Well, they're creeping, so I guess the title is accurate.
This is a weird book. This posits a universe where anthropomorphic rabbits eat carrots that turn out to be sentient. There's a rabbit named Jasper. There's a field with carrots that apparently are just free for him to take. They don't seem to be owned by anybody, or grown by anybody. The field doesn't seem to belong to anybody. He just goes by takes some pretty much every day. Then he starts seeing carrots following him, but nobody believes him. He sees them in his room at night, and his dad says, "No, there's nothing here. Look, see? It was a bad dream." He sees them following him everywhere, so he somehow gets an excavator (not sure where from) and builds a giant fence around the field so that the carrots can't get out and get him. He even builds a moat with crocodiles. At the end, in a bizarre twist ending, it says the carrots are happy (they're shown jumping for joy and cheering) because the rabbit now can't get into where they are and eat them.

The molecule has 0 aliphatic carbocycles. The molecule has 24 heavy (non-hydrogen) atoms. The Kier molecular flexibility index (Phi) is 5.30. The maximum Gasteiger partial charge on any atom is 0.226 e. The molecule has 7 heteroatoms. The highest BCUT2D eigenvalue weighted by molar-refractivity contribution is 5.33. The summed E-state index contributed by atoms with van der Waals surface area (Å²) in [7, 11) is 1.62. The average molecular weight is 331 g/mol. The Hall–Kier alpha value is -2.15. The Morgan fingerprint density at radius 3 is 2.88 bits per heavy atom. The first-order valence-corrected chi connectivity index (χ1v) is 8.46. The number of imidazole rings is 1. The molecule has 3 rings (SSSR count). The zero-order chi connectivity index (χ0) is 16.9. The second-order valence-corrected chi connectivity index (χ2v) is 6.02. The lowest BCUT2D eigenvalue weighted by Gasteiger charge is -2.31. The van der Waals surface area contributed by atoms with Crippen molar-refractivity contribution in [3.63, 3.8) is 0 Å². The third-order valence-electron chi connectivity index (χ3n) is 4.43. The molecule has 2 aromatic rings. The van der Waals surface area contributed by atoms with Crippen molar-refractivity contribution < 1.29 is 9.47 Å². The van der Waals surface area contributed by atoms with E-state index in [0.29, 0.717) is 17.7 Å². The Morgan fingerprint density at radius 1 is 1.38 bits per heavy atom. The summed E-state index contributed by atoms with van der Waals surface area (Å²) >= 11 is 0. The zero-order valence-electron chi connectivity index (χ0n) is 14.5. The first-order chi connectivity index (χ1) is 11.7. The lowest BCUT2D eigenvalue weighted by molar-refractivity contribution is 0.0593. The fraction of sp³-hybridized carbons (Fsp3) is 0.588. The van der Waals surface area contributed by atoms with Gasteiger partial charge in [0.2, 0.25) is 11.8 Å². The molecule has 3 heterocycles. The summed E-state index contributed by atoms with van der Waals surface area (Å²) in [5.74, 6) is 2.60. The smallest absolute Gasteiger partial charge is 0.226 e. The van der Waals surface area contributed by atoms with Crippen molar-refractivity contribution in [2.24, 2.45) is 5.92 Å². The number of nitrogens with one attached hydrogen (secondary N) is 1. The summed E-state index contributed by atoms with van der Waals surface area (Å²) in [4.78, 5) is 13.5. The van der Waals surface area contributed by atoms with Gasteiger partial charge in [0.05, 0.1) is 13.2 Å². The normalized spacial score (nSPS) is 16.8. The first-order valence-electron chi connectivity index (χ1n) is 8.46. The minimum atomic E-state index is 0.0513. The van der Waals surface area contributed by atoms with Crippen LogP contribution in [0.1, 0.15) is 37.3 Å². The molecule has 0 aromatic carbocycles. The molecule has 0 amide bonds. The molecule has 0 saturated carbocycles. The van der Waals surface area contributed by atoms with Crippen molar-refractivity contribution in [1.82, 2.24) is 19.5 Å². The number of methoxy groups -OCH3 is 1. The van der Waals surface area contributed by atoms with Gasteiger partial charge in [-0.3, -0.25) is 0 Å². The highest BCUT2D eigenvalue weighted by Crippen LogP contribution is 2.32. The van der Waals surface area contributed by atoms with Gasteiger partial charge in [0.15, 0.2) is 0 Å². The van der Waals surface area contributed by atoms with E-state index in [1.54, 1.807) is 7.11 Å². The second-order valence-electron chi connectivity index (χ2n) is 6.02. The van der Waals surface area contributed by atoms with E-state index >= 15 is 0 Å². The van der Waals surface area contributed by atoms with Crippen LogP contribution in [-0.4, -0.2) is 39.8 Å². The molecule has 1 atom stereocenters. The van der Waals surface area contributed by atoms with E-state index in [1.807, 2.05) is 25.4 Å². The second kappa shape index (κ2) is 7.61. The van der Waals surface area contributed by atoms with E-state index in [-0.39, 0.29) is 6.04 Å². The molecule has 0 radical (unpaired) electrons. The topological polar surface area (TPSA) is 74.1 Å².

So the rabbit seems paranoid at first, but it turns out that the carrots actually are following him. Why don't they just say, "Dude, we're intelligent. Stop eating us." I mean, really. It even says at one point that the carrots are "breathing." They have faces, they have mouths, they're cheering...
These rabbits are clearly human-like enough that we're supposed to identify with them. And then the book throws this curve ball twist ending out where the carrots are intelligent, too. How do the rabbits not notice this? Or do they notice, and they're just evil? I wouldn't want to eat carrots if they were intelligent. I don't think anybody would. If they're intelligent enough to plan to stalk somebody to scare them into building a fence or whatever and staying away from eating them-- that shows that the carrots have a theory of mind, which is more than the average two-year-old.
The book is drawn in kind of a noir horror style. Everything's in black and white, except the carrots which are orange to just kind of exemplify the "creepiness" of the carrots. It's just bizarre. I'm honestly not sure what this book is trying to say. Maybe it's just trying to be a "scary" book without being a scary book. Like, funny-scary? It's just that the premise falls apart if you think about it for more than five minutes.